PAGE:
Telegraph, Saturday September 18, 2004.
Sibelius: Violin Concerto; Serenade in G minor. Sinding: Violin Concerto No 1; Romance in D.
Henning Kraggerud (violin), Bournemouth Symphony Orchestra, cond Bjarte Engset
Naxos 8.557266, £4.99
Henning Kraggerud, in his early thirties, is one of the brightest young stars in the violin firmament, and his recording of concertos by Sibelius and Sinding attests to his mature artistry. His interpretation of the Sibelius, echoed by Bjarte Engset’s conducting of the Bournemouth Symphony Orchestra, is a full-bodied Romantic one. As a team, they powerfully act out the musical dramas of the two outer movements, with Kraggerud’s rich and pliable violin timber as the cheif protagonist, within a context of bold orchestral colours. This is not the chilly landscape that some performersevoke, but it is one that has consistency of thought, suggesting vastness of expanse and awe-inspiring strenght of musical ideas. Kraggerud is as compelling in the mellow lyricism of the slow movement as he is in the taxing virtuosity elsewhere. The finale has a thrilling drive.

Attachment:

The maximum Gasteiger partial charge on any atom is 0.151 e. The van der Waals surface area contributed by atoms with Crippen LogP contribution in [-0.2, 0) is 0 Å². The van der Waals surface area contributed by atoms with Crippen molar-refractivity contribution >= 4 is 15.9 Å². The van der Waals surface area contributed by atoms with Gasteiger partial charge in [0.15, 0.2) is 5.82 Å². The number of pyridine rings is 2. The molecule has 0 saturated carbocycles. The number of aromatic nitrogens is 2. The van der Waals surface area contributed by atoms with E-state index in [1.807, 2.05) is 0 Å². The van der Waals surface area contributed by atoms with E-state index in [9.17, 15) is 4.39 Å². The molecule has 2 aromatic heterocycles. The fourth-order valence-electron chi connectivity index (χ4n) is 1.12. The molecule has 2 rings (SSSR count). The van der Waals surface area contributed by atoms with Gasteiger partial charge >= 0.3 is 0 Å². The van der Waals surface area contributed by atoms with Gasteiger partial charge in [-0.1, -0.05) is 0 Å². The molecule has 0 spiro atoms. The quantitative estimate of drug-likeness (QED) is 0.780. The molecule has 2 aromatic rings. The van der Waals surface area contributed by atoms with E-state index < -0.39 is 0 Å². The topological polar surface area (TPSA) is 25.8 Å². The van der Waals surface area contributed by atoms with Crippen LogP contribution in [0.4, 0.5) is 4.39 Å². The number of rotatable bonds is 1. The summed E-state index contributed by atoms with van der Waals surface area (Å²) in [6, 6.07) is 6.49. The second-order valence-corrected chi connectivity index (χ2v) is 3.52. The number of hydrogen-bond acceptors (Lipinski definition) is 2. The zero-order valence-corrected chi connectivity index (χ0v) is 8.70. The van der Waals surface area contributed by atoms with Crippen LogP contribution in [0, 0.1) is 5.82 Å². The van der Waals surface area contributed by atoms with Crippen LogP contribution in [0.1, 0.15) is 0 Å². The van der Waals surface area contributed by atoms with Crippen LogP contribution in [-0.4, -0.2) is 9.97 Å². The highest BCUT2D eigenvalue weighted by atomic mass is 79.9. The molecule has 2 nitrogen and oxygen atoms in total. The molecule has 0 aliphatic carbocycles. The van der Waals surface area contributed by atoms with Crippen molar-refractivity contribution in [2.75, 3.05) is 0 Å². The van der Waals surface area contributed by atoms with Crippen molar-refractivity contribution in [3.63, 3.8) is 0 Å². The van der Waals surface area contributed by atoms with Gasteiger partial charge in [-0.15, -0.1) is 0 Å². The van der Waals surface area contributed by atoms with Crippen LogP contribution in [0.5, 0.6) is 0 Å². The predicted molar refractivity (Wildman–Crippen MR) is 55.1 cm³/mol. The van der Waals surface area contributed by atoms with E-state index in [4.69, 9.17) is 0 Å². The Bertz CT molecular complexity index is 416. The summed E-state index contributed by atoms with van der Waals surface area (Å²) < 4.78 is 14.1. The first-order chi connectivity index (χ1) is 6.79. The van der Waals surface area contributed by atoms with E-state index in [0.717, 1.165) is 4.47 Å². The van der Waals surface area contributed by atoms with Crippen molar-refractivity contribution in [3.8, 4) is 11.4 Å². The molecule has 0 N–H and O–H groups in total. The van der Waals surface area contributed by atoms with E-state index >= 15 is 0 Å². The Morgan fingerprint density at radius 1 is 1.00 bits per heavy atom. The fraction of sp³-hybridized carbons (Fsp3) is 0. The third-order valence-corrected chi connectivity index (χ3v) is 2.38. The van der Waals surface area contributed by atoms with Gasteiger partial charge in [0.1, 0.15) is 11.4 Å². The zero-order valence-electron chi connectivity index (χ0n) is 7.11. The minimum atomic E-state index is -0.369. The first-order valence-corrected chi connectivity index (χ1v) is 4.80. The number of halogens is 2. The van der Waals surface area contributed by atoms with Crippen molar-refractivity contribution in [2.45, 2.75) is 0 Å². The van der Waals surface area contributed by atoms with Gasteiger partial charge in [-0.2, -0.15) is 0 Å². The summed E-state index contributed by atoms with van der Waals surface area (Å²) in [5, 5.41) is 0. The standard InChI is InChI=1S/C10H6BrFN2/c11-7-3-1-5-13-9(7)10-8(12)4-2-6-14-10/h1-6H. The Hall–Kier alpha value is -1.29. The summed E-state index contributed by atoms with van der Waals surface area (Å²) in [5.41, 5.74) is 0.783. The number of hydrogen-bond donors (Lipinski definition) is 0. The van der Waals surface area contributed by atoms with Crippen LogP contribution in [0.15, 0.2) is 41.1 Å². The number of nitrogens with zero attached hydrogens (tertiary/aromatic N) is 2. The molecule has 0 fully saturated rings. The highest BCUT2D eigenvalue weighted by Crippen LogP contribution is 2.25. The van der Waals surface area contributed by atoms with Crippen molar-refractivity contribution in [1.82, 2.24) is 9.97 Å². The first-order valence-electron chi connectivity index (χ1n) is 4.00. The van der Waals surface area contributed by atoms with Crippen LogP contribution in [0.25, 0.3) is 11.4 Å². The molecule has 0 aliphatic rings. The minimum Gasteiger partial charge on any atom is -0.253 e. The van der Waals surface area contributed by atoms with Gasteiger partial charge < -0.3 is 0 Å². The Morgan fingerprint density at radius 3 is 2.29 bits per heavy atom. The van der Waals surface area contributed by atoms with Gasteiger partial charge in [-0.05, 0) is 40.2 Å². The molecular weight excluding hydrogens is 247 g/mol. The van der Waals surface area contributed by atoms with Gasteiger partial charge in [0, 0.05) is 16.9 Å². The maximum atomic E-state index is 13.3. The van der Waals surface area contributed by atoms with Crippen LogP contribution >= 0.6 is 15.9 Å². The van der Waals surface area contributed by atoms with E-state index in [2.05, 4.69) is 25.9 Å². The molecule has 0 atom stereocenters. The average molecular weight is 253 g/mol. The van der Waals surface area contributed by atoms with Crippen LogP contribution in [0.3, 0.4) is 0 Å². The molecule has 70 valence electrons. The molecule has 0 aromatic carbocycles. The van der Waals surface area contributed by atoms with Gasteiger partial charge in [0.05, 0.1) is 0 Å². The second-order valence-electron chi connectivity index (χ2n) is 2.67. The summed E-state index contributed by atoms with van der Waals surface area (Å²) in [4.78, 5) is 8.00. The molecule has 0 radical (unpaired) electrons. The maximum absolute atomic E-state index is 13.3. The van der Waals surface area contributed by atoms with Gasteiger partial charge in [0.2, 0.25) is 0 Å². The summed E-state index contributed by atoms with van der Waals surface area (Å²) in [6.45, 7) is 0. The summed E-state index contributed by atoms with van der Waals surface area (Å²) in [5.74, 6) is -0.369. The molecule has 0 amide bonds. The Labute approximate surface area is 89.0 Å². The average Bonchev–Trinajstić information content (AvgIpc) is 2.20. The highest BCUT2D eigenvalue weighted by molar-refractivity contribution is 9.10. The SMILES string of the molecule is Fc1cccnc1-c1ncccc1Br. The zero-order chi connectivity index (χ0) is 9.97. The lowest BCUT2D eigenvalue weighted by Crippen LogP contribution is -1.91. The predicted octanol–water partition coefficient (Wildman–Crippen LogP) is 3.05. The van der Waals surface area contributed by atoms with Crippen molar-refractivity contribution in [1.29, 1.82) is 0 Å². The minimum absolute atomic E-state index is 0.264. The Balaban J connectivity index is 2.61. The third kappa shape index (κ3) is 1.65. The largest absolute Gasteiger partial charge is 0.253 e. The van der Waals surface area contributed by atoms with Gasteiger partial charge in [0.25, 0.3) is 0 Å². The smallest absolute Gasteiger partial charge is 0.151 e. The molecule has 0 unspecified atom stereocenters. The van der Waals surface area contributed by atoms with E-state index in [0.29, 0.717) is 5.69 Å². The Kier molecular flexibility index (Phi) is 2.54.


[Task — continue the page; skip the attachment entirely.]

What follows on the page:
The main companion piece here is the Violin Concerto No 1 by Christian Sinding, a fellow Norwegian countryman of Kraggerud’s who is best known for the once popular piano miniature Rustle of Spring. The concerto starts with a theme hinting that Sinding must have heard the finale of the concerto by Brahms, but it is a good, muscular piece that fully merits resurrection in a performance as fine as this one is.